So, there's nothing specifically supernatural in this line, but we can't help but think of ghosts and life after death, when we think about tombs and cemeteries. This poem isn't really a scary ghost poem, but it definitely refers to the eerie side of the dead.
and in the depths the dust of what was once her husband trembled: (2-4)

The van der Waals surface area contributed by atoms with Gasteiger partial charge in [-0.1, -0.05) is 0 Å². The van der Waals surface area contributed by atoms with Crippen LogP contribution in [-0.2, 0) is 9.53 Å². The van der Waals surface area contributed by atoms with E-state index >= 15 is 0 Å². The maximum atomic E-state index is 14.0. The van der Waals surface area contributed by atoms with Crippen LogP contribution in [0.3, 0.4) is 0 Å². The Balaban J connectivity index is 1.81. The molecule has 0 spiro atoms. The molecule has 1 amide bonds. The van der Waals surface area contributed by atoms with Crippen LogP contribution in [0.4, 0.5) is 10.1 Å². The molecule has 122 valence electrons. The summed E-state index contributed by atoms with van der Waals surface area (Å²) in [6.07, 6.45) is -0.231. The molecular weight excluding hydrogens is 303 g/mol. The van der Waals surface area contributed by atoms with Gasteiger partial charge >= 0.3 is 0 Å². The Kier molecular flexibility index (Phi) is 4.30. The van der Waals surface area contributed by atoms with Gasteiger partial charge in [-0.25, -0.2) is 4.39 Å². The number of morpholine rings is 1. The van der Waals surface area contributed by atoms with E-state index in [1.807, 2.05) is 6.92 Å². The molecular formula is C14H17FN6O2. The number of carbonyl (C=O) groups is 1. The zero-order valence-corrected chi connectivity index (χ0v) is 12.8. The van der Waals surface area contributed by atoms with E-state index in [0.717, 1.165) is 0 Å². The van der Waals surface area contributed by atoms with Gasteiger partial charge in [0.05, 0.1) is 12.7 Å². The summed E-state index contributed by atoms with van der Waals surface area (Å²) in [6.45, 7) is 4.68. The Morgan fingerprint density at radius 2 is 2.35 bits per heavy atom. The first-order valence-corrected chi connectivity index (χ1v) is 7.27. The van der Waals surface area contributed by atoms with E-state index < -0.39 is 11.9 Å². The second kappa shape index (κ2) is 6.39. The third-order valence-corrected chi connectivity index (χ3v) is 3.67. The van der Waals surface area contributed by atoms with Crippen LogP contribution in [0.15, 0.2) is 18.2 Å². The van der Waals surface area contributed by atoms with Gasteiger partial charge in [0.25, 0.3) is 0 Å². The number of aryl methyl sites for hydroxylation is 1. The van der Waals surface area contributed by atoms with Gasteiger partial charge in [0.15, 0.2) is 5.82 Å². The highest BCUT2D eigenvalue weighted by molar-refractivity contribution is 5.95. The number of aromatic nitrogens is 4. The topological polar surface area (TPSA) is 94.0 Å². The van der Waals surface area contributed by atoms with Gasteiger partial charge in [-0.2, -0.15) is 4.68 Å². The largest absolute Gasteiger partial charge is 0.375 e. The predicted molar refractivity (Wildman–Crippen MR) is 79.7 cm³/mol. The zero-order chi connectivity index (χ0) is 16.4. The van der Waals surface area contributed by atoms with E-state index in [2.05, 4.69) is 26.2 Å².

Now we get down to it. First of all, we have the idea that the husband is actually dust. This would take a long time, probably more than the woman's life span, to happen. Second of all, it's considerably unlikely that his dust is actually trembling. If he's in a coffin, we doubt any wind from the outside would reach him. Yet, the point of this poem is not to be scientifically realistic. Instead, it pushes the boundaries of the possible so that we can get to emotional reality—the way that the speaker imagines this husband receiving his wife, after so many years alone in the tomb.